Monday, October 28, 2013

This is not a lottery - trying to live with fear of recurrence

I imagine surgery, especially the anesthesia part, is really still at play in my psychological system. It has been less than two weeks, after all, since saying goodbye to any opportunity for more children (Yay! ahem) and goodbye to my shape.

Thank goodness I was never very curvaceous, as it makes for less of a transition.

I am already at the point where I can look in the mirror without cringing, though, when I come out of the shower. In fact, I'm feeling love for what I see.

Thank you Dr. Susan Troyan, at Dana Farber. She did a wonderful job with an infrequently demanded result: nipple sparing mastectomies with no reconstruction.

My logic for no reconstruction is that I loved my breasts, and did not love replacement ones. They would never have been the same, not even close, and would have led to more major surgery.

No, I'll pass. And I am happy with my decision.

But, as I said in my last blog post, the surgery is done, and now... I am scared, I have to confess.

Part of me wants to think that having had the surgery takes me out of running for death bingo. Yes, there is a part of my brain that believes that, if I avoid death today, I am golden for eternity. If it doesn't come today, it won't come tomorrow, and it won't come in some vague future that my optimistic human brain does not really grasp.

Those who die chose the wrong lottery number, says this brain, and that's too bad for them. It won't happen to the rest of us.

I saw Lou Reed play when he opened for the 17th Karmapa, maybe five years ago. I am shocked, emotionally, that such a figure has died. He has written so much of the soundtrack to my life, and has transformed in such interesting ways, that it's hard to imagine him not there. He chose the wrong lottery number. What a loser.

Goodbye, Lou Reed. Thank you for everything.

Thursday, October 24, 2013

Surgery over, tubes out, no longer a cyborg

Wow. What a journey. This stop: Just Be With It.

I have had many steps and stages and levels and measurements along the way, and that made it easier to deal with this whole cancer thing. But those are done, and now I have to .... do nothing.

Except.... what?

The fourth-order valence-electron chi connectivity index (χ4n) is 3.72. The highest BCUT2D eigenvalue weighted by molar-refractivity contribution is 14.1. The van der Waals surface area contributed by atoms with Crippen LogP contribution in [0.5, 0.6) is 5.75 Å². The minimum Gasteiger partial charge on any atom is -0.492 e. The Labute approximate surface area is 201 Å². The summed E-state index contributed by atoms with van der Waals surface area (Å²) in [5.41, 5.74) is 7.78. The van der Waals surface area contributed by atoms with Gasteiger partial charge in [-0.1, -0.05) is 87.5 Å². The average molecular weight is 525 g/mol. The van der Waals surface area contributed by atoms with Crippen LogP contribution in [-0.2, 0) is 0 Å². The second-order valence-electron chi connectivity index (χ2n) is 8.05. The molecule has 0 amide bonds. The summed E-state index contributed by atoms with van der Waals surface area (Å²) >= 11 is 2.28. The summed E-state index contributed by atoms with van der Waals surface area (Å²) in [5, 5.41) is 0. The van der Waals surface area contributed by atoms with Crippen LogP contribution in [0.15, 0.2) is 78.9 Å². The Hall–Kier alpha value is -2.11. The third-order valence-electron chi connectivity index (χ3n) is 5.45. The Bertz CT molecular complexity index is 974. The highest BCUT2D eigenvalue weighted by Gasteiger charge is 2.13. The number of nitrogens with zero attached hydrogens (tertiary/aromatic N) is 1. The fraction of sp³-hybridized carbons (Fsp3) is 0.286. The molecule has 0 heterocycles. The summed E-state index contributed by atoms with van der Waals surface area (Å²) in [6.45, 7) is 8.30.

Exercise. They're all pretty clear on that. 40 minutes of getting my heart rate up, three or four times a week.

Don't drink more than a glass of wine a day. (Uh, no problem.)

The triple negative bogey man is scaring me, though. Hmm. Maybe I should be this for Halloween. Maybe I should own Halloween this year.

Maybe I'll just be ye old skeleton.

"If it comes back, not in the same spot, it is incurable," is what I heard, more or less, from the oncologist. "But we are hopeful for you." Ach.

Breathe. One nanosecond at a time.

Monday, October 14, 2013

Pre-surgery painting

Surgery is in two days. 

Wednesday. 

I am under an emotional waterfall, for now, so I took time out to paint, while Emile was napping, and Lucy was playing with a friend.

Wish me luck!


Wednesday, October 2, 2013

Limp, hobble, paint - finishing a painting

Painting is work. It is truly enjoyable work, but that doesn't remove the work part. And I don't always feel like doing it, especially when every part of me is grumbling with pain. But this appeals to me - no choice, just do it.

Wake up, eat, prepare a surface, get absorbed (hear that sucking sound?) by the world wide web, then get myself out the door, hopefully carrying all the requisite brushes and paint, along with a large enough supply of water.

Then the park for three hours. It always surprises me how much those three hours take out of me, because I don't notice the time passing while I'm there. Afterwards, however, I'm wiped.

You are reading the words of one of the newly minted park regulars. I have been frequenting one particular spot, where the landscape is pleasing and the shade is good (sun radically alters paint colors, and can't be trusted).

Two guys come every day to a spot a few yards from my favorite perch, one on his bike, one in his car. They meet on a park bench. They talk, and laugh, for hours, these middle aged men, unkempt, one sounding a bit boozy, the other just slightly off his rocker.

Today there was a strong aroma of pot. Fun times. Reminds me of Berkeley, a not unpleasant thing.


I've been experimenting with using the existing background in my paintings, treading on and stumbling over the line between undercooked and overdone. I'm waiting for the day when I come home and Laurent says, "Oh, you didn't finish today."